Program type:


On Campus
Est. time to complete:

3-5 years
Credit Hours:

30 (with master's) or 54 (with bachelor's)
Gain a better understanding of where we are as a nation by becoming an expert in U.S. history.
United States history is a diverse field of study that encompasses a growing number of research approaches and specialty areas, and the University of North Texas stands at the head of these dynamic transformations.

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Why Earn a U.S. History Ph.D.?

UNT's enduring and distinguished reputations in the histories of Texas and the southwestern borderlands, in military history and in oral history have been augmented in the 21st century with new strengths in American social and cultural history that mark UNT as a leader in the rapidly advancing fields of race and ethnic studies, gender and sexuality, food and the body, and environmental history.

Areas of study for doctoral students:

1. Chronological

  • Colonial and Revolutionary
  • Early national
  • Civil War and Reconstruction
  • Late 19th- and early 20th-century
  • 20th century

2. Topical

  • Old South
  • New South
  • American West
  • Spanish and French borderlands
  • Texas
  • Military
  • Women and gender
  • African American
  • Mexican American
  • Local
Marketable Skills
  • Synthesize/interpret large amounts of data
  • Pedagogical practices
  • Mastery of the historical literature
  • Expertise in the history of specific topics/regions
  • Research/write studies based on primary sources

U.S. History Ph.D. Highlights

Graduate classes normally include eight to 12 students, allowing you to receive personal attention from the instructor.
Through extensive reading, writing assignments and specialized seminar classes, you'll strengthen your analytical, writing, research and presentation skills.
Our classes are taught by faculty who have published numerous books and articles, been awarded many research grants, and earned national and international recognition in their fields.
Several nationally and internationally recognized speakers address faculty and students on different topics each year.
The UNT chapter of Phi Alpha Theta, the national history honor society, organizes scholarly and social events during the year.
Our doctoral students in United States history research and teach a wide array of topics, and they produce cutting-edge scholarship, winning awards and accolades that elevate our program over other institutions.

What Can You Do With a U.S. History Ph.D.?

The knowledge and skills students gain while earning a history degree offer excellent preparation for a seemingly endless variety of occupations. Students of history learn to analyze and evaluate evidence with care, to communicate persuasively and clearly, and to understand diverse perspectives and experiences.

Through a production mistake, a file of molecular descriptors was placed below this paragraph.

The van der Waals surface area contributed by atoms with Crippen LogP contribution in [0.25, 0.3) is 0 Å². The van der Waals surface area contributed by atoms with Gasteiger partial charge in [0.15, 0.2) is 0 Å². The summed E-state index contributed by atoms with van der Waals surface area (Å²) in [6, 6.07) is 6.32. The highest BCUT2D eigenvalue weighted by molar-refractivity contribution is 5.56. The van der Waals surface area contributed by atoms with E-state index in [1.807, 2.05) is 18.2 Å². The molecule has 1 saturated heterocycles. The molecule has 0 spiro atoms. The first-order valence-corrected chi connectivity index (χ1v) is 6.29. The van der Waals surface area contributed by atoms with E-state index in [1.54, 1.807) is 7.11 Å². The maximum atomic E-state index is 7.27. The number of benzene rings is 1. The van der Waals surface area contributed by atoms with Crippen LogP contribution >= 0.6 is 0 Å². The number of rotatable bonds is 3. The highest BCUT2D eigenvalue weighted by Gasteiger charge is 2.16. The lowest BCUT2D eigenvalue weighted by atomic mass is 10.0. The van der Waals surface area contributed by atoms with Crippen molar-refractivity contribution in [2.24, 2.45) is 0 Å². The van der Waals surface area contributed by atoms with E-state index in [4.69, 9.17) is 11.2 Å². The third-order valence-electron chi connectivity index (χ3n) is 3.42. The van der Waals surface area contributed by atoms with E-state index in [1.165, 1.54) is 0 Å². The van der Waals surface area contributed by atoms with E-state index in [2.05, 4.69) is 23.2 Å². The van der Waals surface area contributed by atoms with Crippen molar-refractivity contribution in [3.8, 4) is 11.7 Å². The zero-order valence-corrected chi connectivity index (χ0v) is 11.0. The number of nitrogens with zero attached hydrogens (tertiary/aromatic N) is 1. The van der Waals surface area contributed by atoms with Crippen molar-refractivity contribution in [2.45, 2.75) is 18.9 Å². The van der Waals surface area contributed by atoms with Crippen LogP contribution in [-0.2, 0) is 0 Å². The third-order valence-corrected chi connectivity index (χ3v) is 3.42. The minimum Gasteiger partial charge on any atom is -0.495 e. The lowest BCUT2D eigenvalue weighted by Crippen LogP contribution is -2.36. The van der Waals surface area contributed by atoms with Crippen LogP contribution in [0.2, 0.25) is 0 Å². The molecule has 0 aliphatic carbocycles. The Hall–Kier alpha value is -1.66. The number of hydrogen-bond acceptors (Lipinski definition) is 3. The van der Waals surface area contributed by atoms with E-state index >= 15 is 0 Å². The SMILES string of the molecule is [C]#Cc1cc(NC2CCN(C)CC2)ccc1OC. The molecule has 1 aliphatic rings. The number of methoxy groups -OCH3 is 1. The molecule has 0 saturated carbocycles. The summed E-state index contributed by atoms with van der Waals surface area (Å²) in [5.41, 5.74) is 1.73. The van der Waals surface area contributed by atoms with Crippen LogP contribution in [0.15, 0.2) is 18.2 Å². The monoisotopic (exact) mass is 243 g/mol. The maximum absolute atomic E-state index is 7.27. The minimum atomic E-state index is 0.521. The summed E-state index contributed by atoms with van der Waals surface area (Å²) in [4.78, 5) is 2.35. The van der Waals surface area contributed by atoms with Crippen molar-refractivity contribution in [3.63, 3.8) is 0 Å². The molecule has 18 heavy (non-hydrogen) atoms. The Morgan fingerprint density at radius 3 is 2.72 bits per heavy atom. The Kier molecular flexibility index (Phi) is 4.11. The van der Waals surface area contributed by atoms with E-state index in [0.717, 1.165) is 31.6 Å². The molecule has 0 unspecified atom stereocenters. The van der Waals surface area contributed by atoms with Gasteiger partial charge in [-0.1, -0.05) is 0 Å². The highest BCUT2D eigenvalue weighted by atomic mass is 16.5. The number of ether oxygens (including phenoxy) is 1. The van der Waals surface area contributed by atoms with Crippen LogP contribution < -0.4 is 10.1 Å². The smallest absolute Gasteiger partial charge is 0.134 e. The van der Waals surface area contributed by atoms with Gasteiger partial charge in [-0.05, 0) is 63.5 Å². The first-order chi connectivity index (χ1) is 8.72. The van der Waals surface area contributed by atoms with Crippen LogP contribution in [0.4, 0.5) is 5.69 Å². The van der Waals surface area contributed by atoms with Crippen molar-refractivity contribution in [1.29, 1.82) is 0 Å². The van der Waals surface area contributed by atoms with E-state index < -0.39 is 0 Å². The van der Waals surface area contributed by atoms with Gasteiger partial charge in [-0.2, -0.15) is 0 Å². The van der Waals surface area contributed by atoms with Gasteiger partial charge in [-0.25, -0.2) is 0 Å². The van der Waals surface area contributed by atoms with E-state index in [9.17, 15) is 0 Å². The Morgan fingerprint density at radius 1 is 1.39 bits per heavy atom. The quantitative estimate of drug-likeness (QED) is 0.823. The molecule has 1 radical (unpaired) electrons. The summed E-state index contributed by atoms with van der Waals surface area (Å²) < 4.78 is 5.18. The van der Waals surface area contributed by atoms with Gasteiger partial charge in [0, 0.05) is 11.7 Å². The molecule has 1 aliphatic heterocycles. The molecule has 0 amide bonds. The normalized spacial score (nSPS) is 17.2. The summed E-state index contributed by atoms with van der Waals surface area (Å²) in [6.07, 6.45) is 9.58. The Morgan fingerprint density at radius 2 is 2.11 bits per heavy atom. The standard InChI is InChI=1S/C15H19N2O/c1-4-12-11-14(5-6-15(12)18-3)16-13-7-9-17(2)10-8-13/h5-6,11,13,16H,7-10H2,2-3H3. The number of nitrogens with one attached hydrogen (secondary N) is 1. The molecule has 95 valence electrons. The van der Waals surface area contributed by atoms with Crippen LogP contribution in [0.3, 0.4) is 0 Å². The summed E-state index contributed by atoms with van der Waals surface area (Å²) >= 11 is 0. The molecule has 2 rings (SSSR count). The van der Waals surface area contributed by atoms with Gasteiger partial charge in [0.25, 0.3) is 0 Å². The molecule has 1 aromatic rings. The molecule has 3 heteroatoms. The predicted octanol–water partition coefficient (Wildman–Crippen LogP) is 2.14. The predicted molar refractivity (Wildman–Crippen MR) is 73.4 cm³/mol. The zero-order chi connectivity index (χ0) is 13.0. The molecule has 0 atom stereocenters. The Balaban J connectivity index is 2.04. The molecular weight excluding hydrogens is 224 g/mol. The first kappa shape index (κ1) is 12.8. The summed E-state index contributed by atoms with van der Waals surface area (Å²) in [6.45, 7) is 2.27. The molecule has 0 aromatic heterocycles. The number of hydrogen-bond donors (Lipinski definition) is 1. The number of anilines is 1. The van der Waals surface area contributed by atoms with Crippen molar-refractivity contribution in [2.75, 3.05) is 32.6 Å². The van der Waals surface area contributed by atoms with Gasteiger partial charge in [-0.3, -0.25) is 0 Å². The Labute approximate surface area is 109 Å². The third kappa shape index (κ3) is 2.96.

Many history majors directly apply course content to fulfilling careers as historians, museum professionals, historical interpreters, researchers, writers, filmmakers, and educators. According to the American Historical Association, history graduates work in almost every field imaginable, ranging from financial services to healthcare to community and social services and beyond.

Particularly large numbers of history majors leverage their critical thinking and communication skills for careers in business administration or management, sales, and in the legal profession. Earning an undergraduate degree in history also offers students excellent preparation for graduate school, launching them on pathways toward careers in fields such as higher education, journalism, law, and public policy.

U.S. History Ph.D. Courses You Could Take

Environmental History (3 hrs)
Theory and methods that emphasize the interactions of communities and their biophysical worlds at different historical moments.
U.S. Gender and Sexuality History (3 hrs)
History of gender and sexuality in the United States with an emphasis on critical theories and research methods.
Historiography of American Exceptionalism (3 hrs)
History and critical study of the concept of American exceptionalism in American historiography, emphasizing the work of both American and international scholars.
U.S. Food History (3 hrs)
Major topics in U.S. food history with a focus on food as a mechanism for the construction of social, political and cultural identities.
Texas History (3 hrs)
A review of the historical literature concerning the development of Texas from its frontier beginnings to an urban state, focusing on social, political, and economic topics within a chronological framework.
Seminar in Modern U.S. Political History (3 hrs)
Research seminar in modern U.S. political history focused on historical approaches that center the significance of political activities in modern America.

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